Study Finds Creatine Improves Health and Increases Lifespan in Mice
Lifespan studies examine the effects of certain interventions over the entire lifespan of the test animal – which gives a far more accurate indication of long–term effectiveness and safety rather than simply looking at biological markers in the short–term.
We’ve seen previously, how substances which support the production of beneficial intestinal bacteria (like certain soluble fibers), or substances which reduce the toxic burden of “bad” intestinal bacteria (like activated charcoal), have both been associated with an increase in lifespan:
Can Some Types of Dietary Fiber Extend Your Life?
Now, it seems that we can add another entry to the list of dietary/supplemental substances which may be able to increase healthy lifespan. Surprisingly to many, this substance is creatine monohydrate.
Researchers from Germany recently tested the effects of creatine given to one year old female mice. The average lifespan of the mice given creatine increased by 9%, and the creatine–supplemented mice also exhibited inproved performance in neurobehavioral/learning tests. Researchers also found a trend toward a reduced level of reactive oxygen species as well as a significant reduction in the fatty age–pigment, lipofuscin (lipofuscin can be noticed on the skin in the form of unsightly “age spots” or “liver spots,” but its presence in all tissues, including the brain, is a clear marker of the degeneration of aging).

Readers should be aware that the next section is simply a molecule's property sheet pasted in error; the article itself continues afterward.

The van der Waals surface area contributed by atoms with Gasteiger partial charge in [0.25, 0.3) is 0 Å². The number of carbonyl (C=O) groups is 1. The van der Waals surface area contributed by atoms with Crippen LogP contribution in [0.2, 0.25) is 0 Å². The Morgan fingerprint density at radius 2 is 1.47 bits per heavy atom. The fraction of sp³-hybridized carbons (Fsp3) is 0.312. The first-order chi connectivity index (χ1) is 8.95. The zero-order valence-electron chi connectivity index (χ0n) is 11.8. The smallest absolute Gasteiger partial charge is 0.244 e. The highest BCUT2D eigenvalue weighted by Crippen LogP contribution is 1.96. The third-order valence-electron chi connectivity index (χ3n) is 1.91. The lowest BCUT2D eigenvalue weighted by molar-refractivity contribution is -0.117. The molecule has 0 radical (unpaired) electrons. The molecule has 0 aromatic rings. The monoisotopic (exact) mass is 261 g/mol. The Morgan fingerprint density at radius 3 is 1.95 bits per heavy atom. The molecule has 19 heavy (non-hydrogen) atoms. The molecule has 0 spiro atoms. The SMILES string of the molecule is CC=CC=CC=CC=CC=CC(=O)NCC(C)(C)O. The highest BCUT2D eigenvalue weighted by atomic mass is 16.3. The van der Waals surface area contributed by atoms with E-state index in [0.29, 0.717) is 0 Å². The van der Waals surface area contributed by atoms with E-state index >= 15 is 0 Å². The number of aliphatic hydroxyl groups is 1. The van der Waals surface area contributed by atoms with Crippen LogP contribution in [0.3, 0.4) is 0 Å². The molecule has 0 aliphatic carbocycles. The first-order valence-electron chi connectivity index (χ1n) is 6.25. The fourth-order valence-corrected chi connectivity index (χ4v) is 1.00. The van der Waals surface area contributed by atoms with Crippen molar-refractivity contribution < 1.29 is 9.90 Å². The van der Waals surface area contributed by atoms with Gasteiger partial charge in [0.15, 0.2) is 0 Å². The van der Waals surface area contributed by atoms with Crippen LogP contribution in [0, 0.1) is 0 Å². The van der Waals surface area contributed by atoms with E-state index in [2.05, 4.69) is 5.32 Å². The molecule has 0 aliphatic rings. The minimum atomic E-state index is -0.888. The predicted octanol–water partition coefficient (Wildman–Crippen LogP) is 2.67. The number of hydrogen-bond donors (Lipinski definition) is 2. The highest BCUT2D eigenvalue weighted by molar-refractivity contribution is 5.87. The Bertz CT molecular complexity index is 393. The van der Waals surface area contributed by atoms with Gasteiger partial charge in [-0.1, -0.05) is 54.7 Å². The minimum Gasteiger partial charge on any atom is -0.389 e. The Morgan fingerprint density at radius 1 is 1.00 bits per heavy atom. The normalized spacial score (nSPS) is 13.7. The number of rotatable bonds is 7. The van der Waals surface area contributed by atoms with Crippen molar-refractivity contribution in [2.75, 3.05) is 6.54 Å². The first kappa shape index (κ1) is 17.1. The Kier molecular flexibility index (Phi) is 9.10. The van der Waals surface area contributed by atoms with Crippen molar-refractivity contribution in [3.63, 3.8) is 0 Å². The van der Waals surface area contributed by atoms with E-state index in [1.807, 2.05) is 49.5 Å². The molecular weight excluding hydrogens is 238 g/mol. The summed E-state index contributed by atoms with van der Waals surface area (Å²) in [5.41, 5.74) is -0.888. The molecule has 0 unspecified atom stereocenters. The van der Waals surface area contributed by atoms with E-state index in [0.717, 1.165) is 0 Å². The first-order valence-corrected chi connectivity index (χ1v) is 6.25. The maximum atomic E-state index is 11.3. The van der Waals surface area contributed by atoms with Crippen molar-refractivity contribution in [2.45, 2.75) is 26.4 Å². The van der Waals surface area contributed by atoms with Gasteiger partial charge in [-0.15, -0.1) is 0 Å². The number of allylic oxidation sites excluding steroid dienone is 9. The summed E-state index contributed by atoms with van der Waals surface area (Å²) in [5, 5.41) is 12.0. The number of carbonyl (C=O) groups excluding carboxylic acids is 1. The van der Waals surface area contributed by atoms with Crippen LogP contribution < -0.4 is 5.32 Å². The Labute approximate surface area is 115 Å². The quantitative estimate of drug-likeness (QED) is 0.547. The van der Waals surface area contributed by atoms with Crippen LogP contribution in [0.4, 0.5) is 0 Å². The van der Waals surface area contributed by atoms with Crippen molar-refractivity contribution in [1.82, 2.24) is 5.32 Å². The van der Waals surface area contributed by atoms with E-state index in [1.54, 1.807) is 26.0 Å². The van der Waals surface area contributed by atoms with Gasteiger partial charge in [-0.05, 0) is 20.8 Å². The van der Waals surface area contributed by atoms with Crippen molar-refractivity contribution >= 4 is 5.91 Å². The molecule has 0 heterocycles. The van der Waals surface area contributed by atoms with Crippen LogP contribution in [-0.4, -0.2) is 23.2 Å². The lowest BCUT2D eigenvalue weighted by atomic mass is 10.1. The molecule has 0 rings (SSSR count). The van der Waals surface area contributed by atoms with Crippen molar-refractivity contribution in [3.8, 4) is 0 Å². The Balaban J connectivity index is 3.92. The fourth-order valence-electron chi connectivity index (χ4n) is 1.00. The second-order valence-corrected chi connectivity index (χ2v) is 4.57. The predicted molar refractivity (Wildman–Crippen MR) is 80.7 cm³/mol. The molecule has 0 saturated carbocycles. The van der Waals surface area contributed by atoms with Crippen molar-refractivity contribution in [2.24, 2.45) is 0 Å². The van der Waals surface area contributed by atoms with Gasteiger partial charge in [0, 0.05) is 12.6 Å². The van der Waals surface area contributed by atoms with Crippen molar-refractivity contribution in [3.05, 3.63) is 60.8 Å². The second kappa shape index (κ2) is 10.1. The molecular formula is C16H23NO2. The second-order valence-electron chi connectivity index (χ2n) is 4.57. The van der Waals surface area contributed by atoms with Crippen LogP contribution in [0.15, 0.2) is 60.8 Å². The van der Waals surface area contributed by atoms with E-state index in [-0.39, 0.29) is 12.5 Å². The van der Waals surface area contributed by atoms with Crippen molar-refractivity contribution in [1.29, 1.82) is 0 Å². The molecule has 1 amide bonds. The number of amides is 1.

Study Link – Creatine improves health and survival of mice.
Quote from the above study:
The median healthy life span of Cr–fed mice was 9% higher than in control mice, and they performed significantly better in neurobehavioral tests. In brains of Cr–treated mice, there was a trend towards a reduction of reactive oxygen species and significantly lower accumulation of the “aging pigment” lipofuscin. Expression profiling showed an upregulation of genes implicated in neuronal growth, neuroprotection, and learning. These data show that Cr improves health and longevity in mice. Cr may be a promising food supplement to promote healthy human aging.
Creatine – Not Just For Muscles
Long–known as an aid to muscle building and strength gains, creatine has also been investigated for the benefits it may offer in regards to nerological and overall health. The researchers who conducted the above study were prompted to do so by the promising outcomes achieved when creatine was studied in relation to the brain–disorders, Parkinson’s and Huntington’s disease. It is now certain that creatine plays an integral role in the rapid recycling of cellular energy (in the form of ATP), not only in our muscles, but in various tissues of the body, including the brain and neurological system.
As we’ve covered in the Integrated Supplements Newsletters on oxidative stress, the more efficiently our cells produce energy, the fewer harmful free radicals will be produced. On a fundamental level, any viable anti–aging strategy must involve the means to reduce the cumulative burden of oxidative stress – and creatine appears to do just that.
Because creatine is involved in a process which allows the cells to rapidly and efficiently produce energy – without engaging the full cellular machinery involved in producing energy from carbohydrates or fats, creatine is likely to be a major weapon in the fight against oxidative stress and aging.
This study, and others, make it clear that creatine supplementation is likely to have “brain–building” as well as muscle–building effects – not only to delay aging, but even to boost mental function and intelligence as well.
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